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Page last updated at 08:43 GMT, Friday, 25 September 2009 09:43 UK

Australia seeks investment limits

Yandicoogina mine, Western Australia
Rio Tinto's rejection of a Chinalco bid in June strained ties.

Australia has said that it welcomes the booming Chinese investment in its economy but prefers foreign stakes in big mining companies to stay under 15%.

Investments in new ventures should be under 50%, said the investment review board's director, Patrick Colmer.

He said China was the third-largest investor in Australia, after the US and Britain, and would likely go higher.

China-Australian relations have been fraught in recent months after a string of both business and political spats.

Mining company Lynas said a Chinese firm pulled out of a multimillion-dollar investment on the news.

Mr Colmer, the head of the Foreign Investment Review Board (FIRB), which studies investment applications and makes a recommendation to the treasury.

Sensitive

But though welcoming of more investment, Mr Colmer said Australia was looking for "true commercially focused" deals and preferred an early and co-operative engagement on significant projects.

"Talk with us early... and deal with us the way we like to deal with you, which is in confidence," he said.

A number of Chinese bids are currently before the FIRB, including a $2.8bn (£1.75bn) offer from Yanzhou Coal for Felix Resources, which would be the largest-ever takeover of an Australian company by a Chinese state-run firm.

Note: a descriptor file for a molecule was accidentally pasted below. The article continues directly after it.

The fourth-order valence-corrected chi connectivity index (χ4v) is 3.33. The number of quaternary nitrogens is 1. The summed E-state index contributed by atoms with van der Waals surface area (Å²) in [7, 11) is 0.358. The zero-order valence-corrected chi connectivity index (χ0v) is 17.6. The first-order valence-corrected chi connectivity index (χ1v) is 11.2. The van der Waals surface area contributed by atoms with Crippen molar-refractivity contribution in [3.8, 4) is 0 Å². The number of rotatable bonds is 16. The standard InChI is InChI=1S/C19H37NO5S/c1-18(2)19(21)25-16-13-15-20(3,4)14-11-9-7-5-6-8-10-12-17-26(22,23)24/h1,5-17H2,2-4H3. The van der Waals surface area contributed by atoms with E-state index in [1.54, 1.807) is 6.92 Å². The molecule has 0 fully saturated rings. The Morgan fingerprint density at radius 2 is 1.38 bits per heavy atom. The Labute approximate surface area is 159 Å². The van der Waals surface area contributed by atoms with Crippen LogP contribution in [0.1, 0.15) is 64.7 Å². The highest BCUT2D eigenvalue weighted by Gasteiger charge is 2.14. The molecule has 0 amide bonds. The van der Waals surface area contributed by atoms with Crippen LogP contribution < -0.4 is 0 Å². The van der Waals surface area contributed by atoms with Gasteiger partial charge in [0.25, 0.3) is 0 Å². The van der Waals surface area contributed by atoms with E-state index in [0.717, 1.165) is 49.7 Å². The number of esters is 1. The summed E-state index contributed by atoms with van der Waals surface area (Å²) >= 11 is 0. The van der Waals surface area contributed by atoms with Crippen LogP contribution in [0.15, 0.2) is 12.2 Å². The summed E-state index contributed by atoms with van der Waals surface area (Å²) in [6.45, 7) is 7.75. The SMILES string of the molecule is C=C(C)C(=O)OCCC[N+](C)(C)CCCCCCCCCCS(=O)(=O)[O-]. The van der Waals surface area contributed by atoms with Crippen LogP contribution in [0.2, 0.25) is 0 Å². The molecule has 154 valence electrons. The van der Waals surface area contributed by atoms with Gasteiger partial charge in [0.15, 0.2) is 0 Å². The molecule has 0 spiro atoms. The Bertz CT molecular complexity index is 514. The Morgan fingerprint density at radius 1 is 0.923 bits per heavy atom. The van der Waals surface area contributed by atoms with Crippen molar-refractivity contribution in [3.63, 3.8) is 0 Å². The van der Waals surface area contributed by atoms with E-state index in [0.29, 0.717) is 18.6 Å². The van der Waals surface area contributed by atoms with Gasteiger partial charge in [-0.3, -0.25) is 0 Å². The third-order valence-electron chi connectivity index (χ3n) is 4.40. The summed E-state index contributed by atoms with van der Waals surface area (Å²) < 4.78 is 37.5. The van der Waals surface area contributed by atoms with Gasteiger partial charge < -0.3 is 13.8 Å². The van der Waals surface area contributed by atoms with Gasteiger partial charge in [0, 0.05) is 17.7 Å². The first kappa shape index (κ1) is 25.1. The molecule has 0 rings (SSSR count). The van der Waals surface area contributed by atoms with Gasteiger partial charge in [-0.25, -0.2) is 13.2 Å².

Earlier this week, the Australian military rejected a proposal from Chinese steelmaker Wuhan Iron and Steel Co. (WISCO) to gain access to a mining project on the sensitive Woomera weapons testing range.

Australian treasurer Wayne Swan rejected a similar bid by China's Minmetals for OZ Minerals in March because its flagship Prominent Hill project was in the Woomera zone.

Petrochina worker
PetroChina has agreed a huge Australian gas-purchase deal.

The new guidelines appearing to limit Chinese investment in Australia's mining sector were criticised by analysts as likely to raise tensions with China just when mining companies are seeking fresh funds.

The FIRB, which advises the treasurer, also blocked a proposal by China Nonferrous Metal Mining (Group) Co. to buy a 50.6% interest in Lynas Corp, which needed the $400m to develop the world's largest rare earth deposit.

The Chinese refused to shrink their bid, pulling out of the deal instead.

An analysis carried out for the Financial Review newspaper in Australia suggested that Asian investment in commodities-rich Australia surged almost 40% to $17.5bn in the year to June, led by Chinese mining acquisitions.

In June, China's state-owned Chinalco made an unsuccessful bid for a $19.5bn tie-up with mining giant Rio Tinto.

Weeks later, a Shanghai-based Australian executive with Rio, Stern Hu, was detained by Chinese authorities for alleged spying, later downgraded to industrial espionage.

Tensions stayed high following Australia's welcome of exiled Chinese Uighur Muslim activist Rebiya Kadeer last month, and the screening of a film about her at a Melbourne film festival.



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